Following a recent meeting of Civil Aviation Ministers of the Economic and Monetary Community of African States (CEMAC) consisting of Cameroon, the Central African Republic, Congo (Brazzaville), Gabon, Equatorial Guinea and Chad, a decision was reached in which Air France was chosen as the airline's new strategic and financial partner replacing South African Airways (which was terminated in February owing to "deep differences of opinion") who themselves had replaced Royal Air Maroc and Brussels Airlines.
Of late, Air France has been moving to consolidate its foothold in Francophone Africa by setting up a number of joint ventures with carriers in West Africa most notably Air Mali, Air Burkina and soon-to-be Air Cote d'Ivoire. Unofficial reports state that Air France will have a 34% stake in the new airline.
Air CEMAC has been a paper airline since its inception 12 years ago, but has now given January 2013 as its target launch date with its intended network set to consist of all the CEMAC member states. Its standing mandate is not to simply generate a profit, but to provide much needed air services between neighbouring countries in a region long starved of reliable air service.
""It is an unimaginable challenge to travel from any African country to the Central African Republic (CAR) or Chad, it takes several days. The mega carriers that are operating there are not there to link African countries but to pick passengers," said AFRAA Secretary-General Christian Folly-Kossi, who also attended the ministerial meeting.
The Central African region is poorly served with flights, as other members of CEMAC, one of Africa's best examples of a working monetary union, using the CFA Franc. "
In recent weeks, Folly-Kossi's concerns have proven to be right, with Chadian carrier Toumaï Air Tchad (9D), along with several smaller carriers, being grounded by Chadian authorities over safety concerns, leaving passengers wanting to travel to and from Chad dependent on either Ethiopian Airlines or Kenya Airways, both of whom charge significantly higher fares than their Chadian competitor.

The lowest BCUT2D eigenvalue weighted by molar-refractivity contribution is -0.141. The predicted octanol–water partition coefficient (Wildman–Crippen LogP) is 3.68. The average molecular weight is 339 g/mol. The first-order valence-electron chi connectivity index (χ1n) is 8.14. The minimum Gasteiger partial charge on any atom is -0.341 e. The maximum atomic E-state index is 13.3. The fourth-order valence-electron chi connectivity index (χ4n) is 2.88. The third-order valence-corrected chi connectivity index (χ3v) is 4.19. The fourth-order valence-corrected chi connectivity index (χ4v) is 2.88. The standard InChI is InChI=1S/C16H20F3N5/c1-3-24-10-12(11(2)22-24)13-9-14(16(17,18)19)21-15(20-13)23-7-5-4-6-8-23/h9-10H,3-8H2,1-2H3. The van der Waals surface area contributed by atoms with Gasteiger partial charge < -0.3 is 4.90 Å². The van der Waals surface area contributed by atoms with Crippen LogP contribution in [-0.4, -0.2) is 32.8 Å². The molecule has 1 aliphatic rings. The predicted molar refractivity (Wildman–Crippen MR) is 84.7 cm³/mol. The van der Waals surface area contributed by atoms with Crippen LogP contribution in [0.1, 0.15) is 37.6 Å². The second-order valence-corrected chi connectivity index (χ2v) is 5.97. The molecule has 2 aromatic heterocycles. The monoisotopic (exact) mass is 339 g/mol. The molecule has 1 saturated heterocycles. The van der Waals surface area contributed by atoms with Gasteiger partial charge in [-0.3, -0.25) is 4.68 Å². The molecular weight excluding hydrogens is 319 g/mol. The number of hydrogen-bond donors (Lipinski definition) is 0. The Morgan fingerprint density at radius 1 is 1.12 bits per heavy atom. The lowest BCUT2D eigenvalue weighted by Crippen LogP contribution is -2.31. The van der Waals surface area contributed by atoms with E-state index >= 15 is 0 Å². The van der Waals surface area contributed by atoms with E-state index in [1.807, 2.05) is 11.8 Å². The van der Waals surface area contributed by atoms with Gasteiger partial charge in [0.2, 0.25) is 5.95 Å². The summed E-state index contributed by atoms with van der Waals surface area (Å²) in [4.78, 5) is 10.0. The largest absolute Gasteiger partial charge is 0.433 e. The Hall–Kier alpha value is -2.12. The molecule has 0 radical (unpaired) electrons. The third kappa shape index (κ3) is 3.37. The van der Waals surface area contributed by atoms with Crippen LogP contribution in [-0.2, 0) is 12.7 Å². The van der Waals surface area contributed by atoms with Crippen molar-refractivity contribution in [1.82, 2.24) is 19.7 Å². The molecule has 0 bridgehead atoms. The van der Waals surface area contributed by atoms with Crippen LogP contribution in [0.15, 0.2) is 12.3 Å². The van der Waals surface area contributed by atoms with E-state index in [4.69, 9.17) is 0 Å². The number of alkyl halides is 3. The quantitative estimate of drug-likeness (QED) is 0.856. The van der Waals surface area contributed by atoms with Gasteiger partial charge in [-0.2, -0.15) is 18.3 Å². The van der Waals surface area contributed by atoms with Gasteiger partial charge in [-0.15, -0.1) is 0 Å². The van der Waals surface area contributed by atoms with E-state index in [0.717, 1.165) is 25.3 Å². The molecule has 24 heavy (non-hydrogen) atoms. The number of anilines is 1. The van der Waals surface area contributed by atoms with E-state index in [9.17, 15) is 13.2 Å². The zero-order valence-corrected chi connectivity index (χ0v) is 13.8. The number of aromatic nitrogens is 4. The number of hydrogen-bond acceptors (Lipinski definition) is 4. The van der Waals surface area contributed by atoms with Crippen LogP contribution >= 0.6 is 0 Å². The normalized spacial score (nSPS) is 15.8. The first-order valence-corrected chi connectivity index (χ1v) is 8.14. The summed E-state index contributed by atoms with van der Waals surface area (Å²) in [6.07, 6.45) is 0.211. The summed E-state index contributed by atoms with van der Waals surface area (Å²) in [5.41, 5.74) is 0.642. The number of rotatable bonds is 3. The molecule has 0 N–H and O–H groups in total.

|An artist's impression of an Air CEMAC A330 (PatrickAviation)|
Still, whilst the market certainly exists, there is still one last bureaucratic hurdle that remains to be cleared before the actual go ahead for Air CEMAC can be given: the consents of all Heads of State of CEMAC, whose next meeting is scheduled for later this week in Brazzaville, Congo the headquarters for Air CEMAC, and Air CEMAC's largest backer thus far, having availed some USD$20million to the airline.
Prior to its divorce with SAA, Air CEMAC was said to be considering the use of Ethiopian Airlines' successful West African subsidiary ASKY Airlines as a possible model, though with Air France now on board, those plans are uncertain.
But, will Air CEMAC succeed where so many other African trade bloc based airlines have failed vis a vis - West Africa's Air Afrique and East Africa's East African Airways? And with the advent of low cost carriers like Fly540 and the soon to be launched FastJet, will the governments look to protect Air CEMAC's interests over those of a healthy, competitive aviation industry?
Of primary concern is how it will integrate with already established national carriers for member states such as Cameroon's Camair-Co, Equatorial Guinea's CEIBA Intercontinental and Gabon's Gabon Airlines, given that these airlines already have a hard enough time trying to remain financially viable without any real regional competition.